“Is Hardwood floor expansion gap really necessary?” – Expansion gaps play crucial roles in flooring; without them, wooden floors become prone to instability and damage.
Hardwood floors usually have little gaps that play significant roles in maintaining the integrity and longevity of your wooden floors.
These engineered woods can retain moisture and react to changes in temperature; this is why an extension gap becomes necessary.
You might not see it, but it’s silently doing its job. An extension gap is the tiny space left around the floor edges after installing your wooden floor.
Because your wooden floor can expand or contract due to temperature and moisture changes, extension gaps become necessary to maintain your flooring.
They can prevent your wooden floor from easily getting damaged.
In this article, you’ll learn about the types of wood floors and how they expand and contract.
What Is An Expansion Gap? Why Do We Need It?
A man is fixing hardwood boards to a floorboard.
An extension gap is a small space deliberately left around the perimeter of a hardwood floor. This space is typically between ¼ to ½ inches wide.
It separates the edge of the floorboards from the walls and other fixed vertical objects in your room.
Some of these objects may include columns, baseboards, thresholds, doorways, hearths, fireplaces, and around pipework. But why is this gap necessary, you may ask?
You can think of it as how the wood adapts to its surroundings, just like our body.
Without this gap around it, your hardwood might have several problems. For example, during periods of high humidity, the cells of the hardwood would absorb moisture from the atmosphere and expand.
That expansion could cause the wood to push against your wall and create an unsightly buckling effect you wouldn’t like.
Also, when humidity levels are low or during dry seasons, the hardwood contracts and leaves noticeable gaps between the floorboards.
Now, that’s where the expansion gap comes in. It serves as a practical solution to the problems above. It gives your hardwood floor the space it needs to respond to environmental changes.
In other words, it prevents your floor from developing faults like cupping, warping, or noticeable gaps between the boards.
Types Of Wood Floors And How They Expand And Contract
In the world of wood flooring, there are two major types of wood floors: solid hardwood and engineered wood. Below, you’ll learn what they are and how these two types of wood floors expand and contract.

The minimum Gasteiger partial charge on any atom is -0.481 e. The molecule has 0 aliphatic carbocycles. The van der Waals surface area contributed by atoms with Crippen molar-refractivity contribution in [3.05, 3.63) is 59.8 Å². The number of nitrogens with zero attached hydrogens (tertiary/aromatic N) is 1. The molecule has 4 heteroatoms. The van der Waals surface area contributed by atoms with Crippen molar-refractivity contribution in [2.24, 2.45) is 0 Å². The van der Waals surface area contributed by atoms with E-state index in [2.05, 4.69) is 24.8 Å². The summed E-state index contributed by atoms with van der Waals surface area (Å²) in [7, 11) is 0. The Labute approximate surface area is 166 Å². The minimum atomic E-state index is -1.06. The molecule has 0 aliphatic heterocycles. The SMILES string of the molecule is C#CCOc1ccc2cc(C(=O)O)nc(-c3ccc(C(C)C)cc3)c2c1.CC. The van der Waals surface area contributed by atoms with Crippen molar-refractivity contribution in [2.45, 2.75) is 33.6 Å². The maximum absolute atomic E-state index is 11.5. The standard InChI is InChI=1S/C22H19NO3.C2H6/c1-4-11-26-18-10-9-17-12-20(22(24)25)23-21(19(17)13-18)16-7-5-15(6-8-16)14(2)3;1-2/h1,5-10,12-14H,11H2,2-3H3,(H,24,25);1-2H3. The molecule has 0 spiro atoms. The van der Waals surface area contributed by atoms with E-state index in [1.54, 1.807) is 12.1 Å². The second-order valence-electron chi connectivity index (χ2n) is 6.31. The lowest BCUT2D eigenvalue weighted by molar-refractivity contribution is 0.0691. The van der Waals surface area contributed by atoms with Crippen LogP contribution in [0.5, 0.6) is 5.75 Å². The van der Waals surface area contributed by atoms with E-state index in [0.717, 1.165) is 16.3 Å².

Solid Hardwood floors
Artisans create solid hardwood floors from a single piece of genuine hardwood. Unlike engineered hardwood floors, no extra materials are added to it.
That is one of the reasons people prize them for their natural beauty. They also experience more expansion in the direction of the tongue and across the product’s surface.
Solid hardwood floors expand and contract more easily than engineered hardwood floors. This shouldn’t be surprising if you consider that engineers built engineered wood floors to solve solid hardwood’s expansion and contraction problem.
Nevertheless, the rate at which a solid hardwood floor would experience such changes depends greatly on several factors.
Some of these factors include the humidity levels of its environment, the type of hardwood you’re using, and its layout.
Engineered hardwood floors
Unlike solid hardwood, engineers build engineered wood with multiple layers. The first layer is typically a hardwood veneer, while the lower layers could be either plywood or high-density fibreboard (HDF). In contrast to its counterpart, medium-density fibreboard (MDF), people use HDF for flooring and other applications that demand durability.
Their creation aimed to prevent undesired expansion and contraction due to changes in the humidity level of their environment. So, if you were to compare them to solid hardwood floors, you would find that they are more stable and don’t easily expand or contract.
The way they work is that the lower layers restrict the movement of the wood. That process makes it more difficult for your engineered hardwood to expand and contract as it wishes.
A picture of a floorboard with plywood layers
Regardless of which hardwood you use in your home, ensure you add a proper expansion to it. That would allow your floor space to expand and contract as gracefully as possible without any issues.
A hardwood floorboard
In summary, expansion gaps are highly beneficial for your wooden floor. They ensure your floors remain resilient and as beautiful as whu initially got them.
Regardless of the wooden flooring you have installed, ensure you add a proper expansion gap to your hardwood floor to prolong its lifespan.